Learning from students

            Just read a very fine master’s thesis from one of the creative nonfiction students at Chatham.  She cites a 1997-study by the Department of Agriculture on food waste in the United States, amounting to an estimated 96 billion pounds of edible food in just one year.  This figure included unsold store products, uneaten portions of meals at restaurants, spoiled or forgotten food in our refrigerators, but not food waste on farms.  To try to make sense of this 96 billion pounds, she took the Coast Guard’s average “assumed weight” of a person, 185 pounds, and found that the number was equal to the weight of the total populations of   The United States, Canada, Mexico, Belize, Guatemala, El Salvador, Honduras, Nicaragua, Costa Rica, Panama, Puerto Rico, Dominica, Barbados, the Bahamas, the Virgin Islands, and Cuba.  If that doesn’t get us composting, what does?

            Now I’ve had a bad experience with composting.  You might remember my “black thumb?”  It affects this as well.

            I had a make-shift composter, a garbage can that I laced with holes to aerate or do something scientific like that.  Most of Pittsburgh’s rat population decided to dine, and my husband hunted and depleted them with Pied Piper fervor.  Free of this menace, I’ll have to be less casual about the process, but I am inspired.

            Inspiring, too, was the student’s process in writing her thesis.  She first thought of such large themes as human vs. nature.  Finally, she simply thought of an important feeling that stirred her and drifted back through her experience to capture a story depicting that emotion.  She felt stricken at the huge task of writing this great and final project to fulfill her degree.  But a walk with her director, also the director of the M.F.A. program at Chatham, wonderful Sheryl St. Germain, calmed her. Sheryl said, “Just write, and the words will come.”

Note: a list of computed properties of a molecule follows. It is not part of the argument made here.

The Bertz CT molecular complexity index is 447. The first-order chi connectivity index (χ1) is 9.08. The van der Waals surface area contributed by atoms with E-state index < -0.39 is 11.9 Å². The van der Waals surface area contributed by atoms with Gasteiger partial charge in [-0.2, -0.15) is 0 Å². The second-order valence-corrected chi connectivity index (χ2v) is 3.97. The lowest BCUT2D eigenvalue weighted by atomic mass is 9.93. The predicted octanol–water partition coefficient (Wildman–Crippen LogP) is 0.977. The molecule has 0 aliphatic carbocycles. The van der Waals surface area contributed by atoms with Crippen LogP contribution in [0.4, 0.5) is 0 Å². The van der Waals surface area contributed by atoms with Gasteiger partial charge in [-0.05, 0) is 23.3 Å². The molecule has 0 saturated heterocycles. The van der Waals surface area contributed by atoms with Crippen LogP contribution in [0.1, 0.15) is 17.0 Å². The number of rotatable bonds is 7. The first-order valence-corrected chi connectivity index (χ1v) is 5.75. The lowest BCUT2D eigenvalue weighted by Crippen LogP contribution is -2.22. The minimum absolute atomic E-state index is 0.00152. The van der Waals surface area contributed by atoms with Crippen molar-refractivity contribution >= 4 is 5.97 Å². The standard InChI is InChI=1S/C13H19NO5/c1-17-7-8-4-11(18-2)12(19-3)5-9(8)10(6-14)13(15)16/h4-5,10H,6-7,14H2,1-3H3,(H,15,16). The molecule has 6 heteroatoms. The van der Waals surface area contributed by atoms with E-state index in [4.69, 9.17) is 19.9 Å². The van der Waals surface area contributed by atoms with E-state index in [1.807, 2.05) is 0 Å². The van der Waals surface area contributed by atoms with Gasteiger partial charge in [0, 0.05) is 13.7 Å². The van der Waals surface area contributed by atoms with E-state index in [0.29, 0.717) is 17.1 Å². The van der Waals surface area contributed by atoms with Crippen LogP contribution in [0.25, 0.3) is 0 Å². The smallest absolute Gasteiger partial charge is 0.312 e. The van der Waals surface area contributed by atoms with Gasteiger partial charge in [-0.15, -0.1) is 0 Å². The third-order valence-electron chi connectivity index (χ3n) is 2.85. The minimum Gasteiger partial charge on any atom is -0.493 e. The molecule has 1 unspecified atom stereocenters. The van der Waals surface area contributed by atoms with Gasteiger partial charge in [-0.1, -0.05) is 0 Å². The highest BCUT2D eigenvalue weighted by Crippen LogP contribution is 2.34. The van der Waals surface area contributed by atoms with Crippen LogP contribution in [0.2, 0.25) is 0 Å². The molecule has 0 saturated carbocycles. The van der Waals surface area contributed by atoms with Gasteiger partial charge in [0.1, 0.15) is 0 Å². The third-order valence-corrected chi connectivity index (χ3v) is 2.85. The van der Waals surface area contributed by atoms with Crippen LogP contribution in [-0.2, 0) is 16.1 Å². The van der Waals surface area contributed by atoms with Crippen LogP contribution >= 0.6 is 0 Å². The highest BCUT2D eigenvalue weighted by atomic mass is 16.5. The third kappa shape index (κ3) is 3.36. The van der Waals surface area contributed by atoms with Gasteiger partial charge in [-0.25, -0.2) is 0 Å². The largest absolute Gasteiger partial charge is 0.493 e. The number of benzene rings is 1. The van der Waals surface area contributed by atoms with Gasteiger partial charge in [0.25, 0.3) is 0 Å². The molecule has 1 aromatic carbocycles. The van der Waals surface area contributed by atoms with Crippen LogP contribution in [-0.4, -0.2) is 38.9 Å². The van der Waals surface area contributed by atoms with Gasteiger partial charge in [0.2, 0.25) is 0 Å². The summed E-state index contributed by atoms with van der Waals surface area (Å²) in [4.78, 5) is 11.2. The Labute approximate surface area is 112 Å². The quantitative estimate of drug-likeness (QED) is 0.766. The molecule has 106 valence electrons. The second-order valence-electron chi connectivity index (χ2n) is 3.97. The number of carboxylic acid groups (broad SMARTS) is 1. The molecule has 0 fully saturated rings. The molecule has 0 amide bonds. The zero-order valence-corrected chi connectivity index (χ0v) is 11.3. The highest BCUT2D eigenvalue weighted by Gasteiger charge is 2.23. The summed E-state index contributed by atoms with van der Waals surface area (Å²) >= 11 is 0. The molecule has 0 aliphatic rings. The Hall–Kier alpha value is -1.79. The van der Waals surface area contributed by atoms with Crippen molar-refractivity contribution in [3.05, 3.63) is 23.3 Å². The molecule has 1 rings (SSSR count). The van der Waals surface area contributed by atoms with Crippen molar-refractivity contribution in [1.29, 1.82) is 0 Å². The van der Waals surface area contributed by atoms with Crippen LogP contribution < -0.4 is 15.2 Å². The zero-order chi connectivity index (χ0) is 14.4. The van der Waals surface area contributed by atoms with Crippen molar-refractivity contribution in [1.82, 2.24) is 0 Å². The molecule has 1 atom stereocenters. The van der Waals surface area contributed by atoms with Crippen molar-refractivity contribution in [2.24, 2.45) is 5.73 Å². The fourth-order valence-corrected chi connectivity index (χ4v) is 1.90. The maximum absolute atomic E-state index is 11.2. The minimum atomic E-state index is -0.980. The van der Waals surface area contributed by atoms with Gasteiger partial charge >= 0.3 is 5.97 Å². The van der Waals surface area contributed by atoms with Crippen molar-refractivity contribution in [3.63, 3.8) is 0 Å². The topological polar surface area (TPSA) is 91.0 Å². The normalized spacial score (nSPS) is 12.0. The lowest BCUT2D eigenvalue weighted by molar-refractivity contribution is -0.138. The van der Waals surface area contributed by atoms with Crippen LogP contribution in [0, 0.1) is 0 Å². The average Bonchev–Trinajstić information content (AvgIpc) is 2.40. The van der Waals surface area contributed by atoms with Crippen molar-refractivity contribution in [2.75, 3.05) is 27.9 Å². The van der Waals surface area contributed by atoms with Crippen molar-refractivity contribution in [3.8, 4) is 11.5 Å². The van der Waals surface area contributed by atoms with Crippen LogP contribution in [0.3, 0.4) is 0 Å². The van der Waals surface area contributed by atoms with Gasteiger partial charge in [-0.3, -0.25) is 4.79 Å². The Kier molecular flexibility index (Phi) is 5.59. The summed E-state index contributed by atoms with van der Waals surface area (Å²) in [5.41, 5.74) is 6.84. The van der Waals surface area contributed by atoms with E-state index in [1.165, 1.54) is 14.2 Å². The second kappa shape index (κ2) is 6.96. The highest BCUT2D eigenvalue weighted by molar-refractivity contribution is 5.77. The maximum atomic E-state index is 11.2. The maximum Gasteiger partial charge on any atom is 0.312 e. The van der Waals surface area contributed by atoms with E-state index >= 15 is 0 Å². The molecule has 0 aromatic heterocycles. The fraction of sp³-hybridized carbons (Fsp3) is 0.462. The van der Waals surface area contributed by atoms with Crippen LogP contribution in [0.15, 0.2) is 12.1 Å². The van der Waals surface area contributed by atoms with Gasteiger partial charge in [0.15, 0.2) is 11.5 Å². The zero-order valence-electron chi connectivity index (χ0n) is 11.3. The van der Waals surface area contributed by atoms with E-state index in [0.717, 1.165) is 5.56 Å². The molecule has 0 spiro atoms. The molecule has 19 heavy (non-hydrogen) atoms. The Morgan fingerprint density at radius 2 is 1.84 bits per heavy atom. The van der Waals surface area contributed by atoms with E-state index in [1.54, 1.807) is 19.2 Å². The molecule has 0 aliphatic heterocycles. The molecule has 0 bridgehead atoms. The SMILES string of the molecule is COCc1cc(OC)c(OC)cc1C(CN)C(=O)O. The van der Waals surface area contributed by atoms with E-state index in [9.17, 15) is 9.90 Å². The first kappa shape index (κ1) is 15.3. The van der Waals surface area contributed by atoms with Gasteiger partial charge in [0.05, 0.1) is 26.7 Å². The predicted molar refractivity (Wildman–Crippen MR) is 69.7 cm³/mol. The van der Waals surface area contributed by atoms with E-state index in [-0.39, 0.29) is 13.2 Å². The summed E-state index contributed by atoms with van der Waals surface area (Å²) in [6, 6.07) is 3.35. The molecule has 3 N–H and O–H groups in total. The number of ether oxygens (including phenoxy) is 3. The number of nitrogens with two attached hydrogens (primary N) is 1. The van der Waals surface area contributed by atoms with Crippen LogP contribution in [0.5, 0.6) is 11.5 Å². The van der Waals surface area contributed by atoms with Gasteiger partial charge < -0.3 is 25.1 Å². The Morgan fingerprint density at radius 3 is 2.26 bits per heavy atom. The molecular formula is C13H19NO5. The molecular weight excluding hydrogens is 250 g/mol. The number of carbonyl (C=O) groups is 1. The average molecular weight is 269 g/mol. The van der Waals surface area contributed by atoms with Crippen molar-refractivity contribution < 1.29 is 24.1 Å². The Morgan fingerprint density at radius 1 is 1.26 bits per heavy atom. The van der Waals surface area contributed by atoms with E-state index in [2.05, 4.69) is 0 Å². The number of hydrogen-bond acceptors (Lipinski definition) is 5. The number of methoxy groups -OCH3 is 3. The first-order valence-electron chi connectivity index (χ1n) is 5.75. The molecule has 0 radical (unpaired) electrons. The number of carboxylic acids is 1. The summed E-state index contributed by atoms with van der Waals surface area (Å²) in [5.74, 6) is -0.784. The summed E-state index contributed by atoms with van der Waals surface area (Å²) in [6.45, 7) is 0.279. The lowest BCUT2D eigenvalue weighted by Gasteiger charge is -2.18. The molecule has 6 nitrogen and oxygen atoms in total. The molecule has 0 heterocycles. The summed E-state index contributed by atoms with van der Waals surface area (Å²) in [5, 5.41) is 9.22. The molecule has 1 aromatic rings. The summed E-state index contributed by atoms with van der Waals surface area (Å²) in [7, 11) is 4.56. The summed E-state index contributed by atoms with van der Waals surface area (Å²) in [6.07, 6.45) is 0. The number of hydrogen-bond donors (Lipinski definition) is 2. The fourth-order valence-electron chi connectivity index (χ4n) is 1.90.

The student said, in fact, that putting herself (butt) in the chair and beginning, thinking always of the stories behind the feelings, the words came.  Sometimes in the early pages, the theme—the story—came, sometimes midway, and often only at the end.  But always, she found her story for the essay.  Then she backtracked and honed and shaped and deleted.

            I think this process could be helpful to all of us.  The student also talked about using “riffs,” on some feeling, sensation, or experience.  The jazz term could lead to terrific metaphors that are very fresh.

            So as Deborah Kerr sang a half century ago in the King and I, “as a teacher I’ve been learning. You’ll forgive me if I boast…” 


About Sally Hobart Alexander

Blinded at the age of twenty-six, I left California and elementary school teaching for life in Pittsburgh, Pa. There, I met my husband, got a Masters' degree in social work, had two kids, now 35 and 32, and became a writer. Surprisingly, the writing career led me full-circle to teaching, and I teach in Chatham University's M.F.A. program and lead two writing critique groups. Always, since the age of 26, I have traveled, not in the stereotypic darkness attributed to blindness, but a mist. My blog then, "traveling through the mist" will deal with issues in my culturally different life as a blind writer, teacher, speaker, and human being.
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